Skip to content

Andrew Heard: “A Brief Response to John Dickson’s Response to My Response”

Chalk and chalkboardAndrew Heard is the Senior Minister of EV Church and has written a paper engaging with an ongoing discussion about the meaning of the verb “teach” in 1 Timothy 2:12.

Andrew’s paper appeared on this blog back in September.

John Dickson, on his own website, has responded to Andrew’s paper [update 2015: the response appears to have been deleted from John’s website, but is available here]

In turn, Andrew has responded to John. The text of Andrew’s response appears here – it may also be downloaded as a PDF.

pdf-download-iconPDF file: Andrew Heard: A Brief Response to John Dickson’s Response to My Response

A Brief Response to John Dickson’s Response to My Response

Andrew Heard Oct 2014

What follows is comment on John’s recent response (on his website [update 2015: the response appears to have been deleted from John’s website, but is available here]) to my paper of some months back. He responded in eight sections. The bottom line for my own response? In the face of critique John is restating his position. But that continual restatement increasingly means his position is losing the ability to distinguish between an expositional sermon that is a ‘teaching’ one and a non ‘teaching’ one (i.e., one a woman can do). As I argue at the end, he has effectively arrived back where many of us started from.

On 1. – Tone

It seems possible to be sensitive to the tone of others but not so sensitive to your own tone.

On 2. – Shifting definition

When John started, he described his case as a ‘very straight forward’ one. Now he describes it as ‘subtle’ and ‘nuanced’. There’s a shift.

John says his definition of ‘teach’ hasn’t changed in many years. It is ‘passing on the apostolic deposit’. I agree that this broad bones definition hasn’t changed (nor has his reason for pursuing this path).

However, the content behind this definition has changed.

John himself says this when he states – “It sounds like you hadn’t realized I actually changed my mind between editions 1 and 2.” (a Facebook response to a somewhat confused friend).

There’s nothing wrong with changing your mind. It is a problem when you say you haven’t changed but also say you have.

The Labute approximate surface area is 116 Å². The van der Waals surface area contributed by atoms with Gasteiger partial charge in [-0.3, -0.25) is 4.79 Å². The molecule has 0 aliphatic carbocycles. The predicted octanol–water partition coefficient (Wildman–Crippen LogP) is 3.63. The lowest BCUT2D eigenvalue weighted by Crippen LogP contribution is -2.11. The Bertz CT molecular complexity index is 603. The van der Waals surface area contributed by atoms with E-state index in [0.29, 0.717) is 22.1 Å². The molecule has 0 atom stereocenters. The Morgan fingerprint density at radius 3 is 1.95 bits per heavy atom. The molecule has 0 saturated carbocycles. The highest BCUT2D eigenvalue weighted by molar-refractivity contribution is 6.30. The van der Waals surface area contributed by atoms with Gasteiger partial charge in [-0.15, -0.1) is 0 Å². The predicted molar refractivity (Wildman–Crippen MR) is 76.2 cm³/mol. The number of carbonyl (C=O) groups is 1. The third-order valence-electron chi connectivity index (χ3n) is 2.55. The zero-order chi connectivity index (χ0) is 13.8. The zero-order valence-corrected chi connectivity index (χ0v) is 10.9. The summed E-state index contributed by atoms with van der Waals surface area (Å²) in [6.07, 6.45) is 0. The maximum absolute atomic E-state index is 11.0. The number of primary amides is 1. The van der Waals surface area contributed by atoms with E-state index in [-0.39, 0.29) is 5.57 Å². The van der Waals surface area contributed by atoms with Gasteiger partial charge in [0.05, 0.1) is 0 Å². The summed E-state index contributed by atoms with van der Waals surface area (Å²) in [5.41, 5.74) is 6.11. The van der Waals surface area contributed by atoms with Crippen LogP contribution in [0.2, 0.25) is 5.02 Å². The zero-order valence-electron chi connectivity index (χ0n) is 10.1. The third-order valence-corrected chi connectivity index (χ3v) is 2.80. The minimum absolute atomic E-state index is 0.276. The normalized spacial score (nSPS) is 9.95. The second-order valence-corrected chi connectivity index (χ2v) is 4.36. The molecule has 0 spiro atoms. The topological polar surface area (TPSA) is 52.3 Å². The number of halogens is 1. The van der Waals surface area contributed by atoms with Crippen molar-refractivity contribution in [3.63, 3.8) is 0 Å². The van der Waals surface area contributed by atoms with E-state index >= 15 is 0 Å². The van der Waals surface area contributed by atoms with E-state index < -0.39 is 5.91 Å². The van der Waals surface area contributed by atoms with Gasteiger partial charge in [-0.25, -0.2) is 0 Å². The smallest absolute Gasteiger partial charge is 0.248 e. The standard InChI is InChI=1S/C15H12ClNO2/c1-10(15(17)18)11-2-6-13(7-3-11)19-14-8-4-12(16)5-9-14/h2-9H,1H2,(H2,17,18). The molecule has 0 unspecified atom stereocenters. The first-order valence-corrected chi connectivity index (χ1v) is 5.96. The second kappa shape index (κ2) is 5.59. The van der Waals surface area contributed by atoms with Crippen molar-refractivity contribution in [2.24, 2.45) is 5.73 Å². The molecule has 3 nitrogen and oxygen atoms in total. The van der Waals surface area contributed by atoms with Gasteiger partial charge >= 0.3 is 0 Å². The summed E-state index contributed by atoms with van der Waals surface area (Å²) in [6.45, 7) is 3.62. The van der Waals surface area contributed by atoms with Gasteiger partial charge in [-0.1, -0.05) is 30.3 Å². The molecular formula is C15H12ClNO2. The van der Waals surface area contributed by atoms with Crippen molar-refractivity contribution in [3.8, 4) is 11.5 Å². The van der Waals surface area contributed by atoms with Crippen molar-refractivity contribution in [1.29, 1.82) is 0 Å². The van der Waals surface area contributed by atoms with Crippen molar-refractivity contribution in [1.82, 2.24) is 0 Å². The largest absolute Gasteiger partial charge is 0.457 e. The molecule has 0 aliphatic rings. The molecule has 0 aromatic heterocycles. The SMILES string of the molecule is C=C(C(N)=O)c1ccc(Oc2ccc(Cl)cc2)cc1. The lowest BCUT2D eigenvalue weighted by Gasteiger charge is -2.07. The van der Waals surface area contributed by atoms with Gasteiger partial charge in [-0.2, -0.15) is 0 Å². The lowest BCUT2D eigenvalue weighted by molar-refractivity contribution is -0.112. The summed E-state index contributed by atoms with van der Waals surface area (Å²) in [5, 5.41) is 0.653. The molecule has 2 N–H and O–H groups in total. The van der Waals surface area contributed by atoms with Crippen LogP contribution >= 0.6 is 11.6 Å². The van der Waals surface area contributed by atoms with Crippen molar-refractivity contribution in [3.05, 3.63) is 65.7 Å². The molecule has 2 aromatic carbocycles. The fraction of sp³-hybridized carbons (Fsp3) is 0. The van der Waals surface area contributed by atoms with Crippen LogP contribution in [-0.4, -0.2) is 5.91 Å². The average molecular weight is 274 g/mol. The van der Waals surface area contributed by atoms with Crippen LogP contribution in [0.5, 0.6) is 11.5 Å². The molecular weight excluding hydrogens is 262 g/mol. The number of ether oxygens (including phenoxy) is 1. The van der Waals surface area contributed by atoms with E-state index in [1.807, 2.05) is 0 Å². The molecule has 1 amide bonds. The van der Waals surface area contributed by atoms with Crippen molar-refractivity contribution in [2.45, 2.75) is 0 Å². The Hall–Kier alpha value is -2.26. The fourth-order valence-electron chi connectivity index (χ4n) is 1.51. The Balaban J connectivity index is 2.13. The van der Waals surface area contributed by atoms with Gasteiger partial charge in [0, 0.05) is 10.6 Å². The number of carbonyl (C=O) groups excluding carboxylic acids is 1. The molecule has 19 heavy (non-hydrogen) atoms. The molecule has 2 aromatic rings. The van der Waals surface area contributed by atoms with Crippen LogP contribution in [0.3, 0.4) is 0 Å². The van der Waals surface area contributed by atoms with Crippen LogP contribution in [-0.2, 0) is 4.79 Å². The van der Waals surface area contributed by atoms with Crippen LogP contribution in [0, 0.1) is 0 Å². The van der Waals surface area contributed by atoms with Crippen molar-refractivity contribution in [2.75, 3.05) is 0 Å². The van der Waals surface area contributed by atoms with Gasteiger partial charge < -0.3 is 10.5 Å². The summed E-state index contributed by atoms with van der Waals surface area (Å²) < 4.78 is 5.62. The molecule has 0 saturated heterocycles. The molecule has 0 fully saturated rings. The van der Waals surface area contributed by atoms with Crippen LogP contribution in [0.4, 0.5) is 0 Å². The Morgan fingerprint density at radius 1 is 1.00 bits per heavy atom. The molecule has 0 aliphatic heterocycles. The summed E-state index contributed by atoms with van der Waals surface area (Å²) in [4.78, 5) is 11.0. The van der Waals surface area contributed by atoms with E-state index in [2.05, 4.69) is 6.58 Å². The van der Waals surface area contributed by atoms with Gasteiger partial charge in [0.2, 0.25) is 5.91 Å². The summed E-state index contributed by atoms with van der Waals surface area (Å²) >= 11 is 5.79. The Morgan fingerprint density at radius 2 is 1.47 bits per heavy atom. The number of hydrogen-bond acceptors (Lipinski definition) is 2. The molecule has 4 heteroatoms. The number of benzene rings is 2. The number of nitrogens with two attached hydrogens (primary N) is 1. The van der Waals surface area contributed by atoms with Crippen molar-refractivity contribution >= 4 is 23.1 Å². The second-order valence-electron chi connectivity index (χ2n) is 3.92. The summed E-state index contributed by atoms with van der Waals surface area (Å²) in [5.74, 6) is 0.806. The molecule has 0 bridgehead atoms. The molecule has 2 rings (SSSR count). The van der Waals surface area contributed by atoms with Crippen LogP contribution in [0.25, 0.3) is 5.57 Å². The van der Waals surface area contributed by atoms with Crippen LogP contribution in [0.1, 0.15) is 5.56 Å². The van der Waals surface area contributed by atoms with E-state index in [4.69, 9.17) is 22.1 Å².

On 3. Explanation

Is the confusion ‘all my fault’ – as John asserts?

John needs to own a very great part of any confusion his readers feel. This is because he writes as someone who is trying to eat his cake but also keep it.

Start with the ‘eat his cake’ part.

John wants it to be possible for women to explain or expound the Bible without those activities being thought of as ‘teaching’. The only way you can achieve this is to distance ‘teach’ from ‘expound’ or ‘explain’ – in some fashion – so that someone can expound or explain the Bible without that being a ‘teaching’ sermon.

So he says that ‘teach’ for Paul is “not exposition” (p67), “cannot mean exposition”, “refers not to exposition”, it “never has the sense of explaining…expounding…” (70). He says this – 20 times? This is very emphatic! ‘Teach’ isn’t ‘explain’ or ‘expound’.

More, he goes a further step by comparing ‘teach’ to activities that don’t include explaining or expounding – ie ‘paradidômi’ (‘delivering’, ‘passing on’). He quotes approvingly Cole who describes ‘teach’ as an activity of ‘rote and repetition’. ‘Rote’ and ‘repetition’ are quite obviously activities that exclude explanation and exposition. He says ‘teach’ occurs through “memorizing and rehearsing” – activities that exclude explanation and exposition.

More, when John does talk of the activity of ‘explaining the Bible’ he excludes that from ‘teaching’. He says explaining the Bible isn’t ‘teaching’. It is actually close to ‘exhorting’.

And, when he concedes that a modern sermon may fulfill the ‘teaching’ function (a function he defines as “transmitting the traditions”) he states that it does this whenever the NT is “read or quoted” – activities that exclude explanation or exposition.

He says – “teaching never involved the many and varied things we do in a sermon” (91)

Here is John eating his cake – working through assertion, argument and comparison to effectively exclude explanation and exposition from the activity called ‘teaching’.

But then he wants to have his cake by insisting that ‘teach’ includes explanation and exposition!

I can see why John now describes his position as subtle and nuanced.

John attempts to clarify this position with a Soccer illustration. Soccer isn’t running, he says. But it may include running. As far as this simple point goes, I get it.

But! John’s position keeps saying far more than he appears to realize.

His soccer illustration is a useful way of capturing this.

He has said Soccer isn’t running. As noted, I get his point. He is saying Soccer isn’t defined as running. ‘Running’ doesn’t say what Soccer is. Sure.

But then (to keep using his analogy the other way round) it’s as if he defines soccer so that it makes no reference to running at all (i.e. ‘teach’ has no reference to explaining). In effect he is saying that this thing called Soccer is merely transferring the ball without any reference to running as part of the process of transferring the ball (which is surely a far too narrow definition of soccer). Then he reinforces this by comparing Soccer to a game where no one runs – a game where the ball is transferred by people who stand still and who don’t run. Then he says this thing (the non running game) is a near synonym with Soccer. Further, he then points out that a game that has running in it ceases to be Soccer when the players run. Up until then they were playing soccer (transferring the ball). But the running part? That is better called another game – (‘exhorting’ – to mix my illustration up).

And then! He says, ‘No, I’ve said all along Soccer includes running’. ‘So, stop saying I exclude running from soccer’.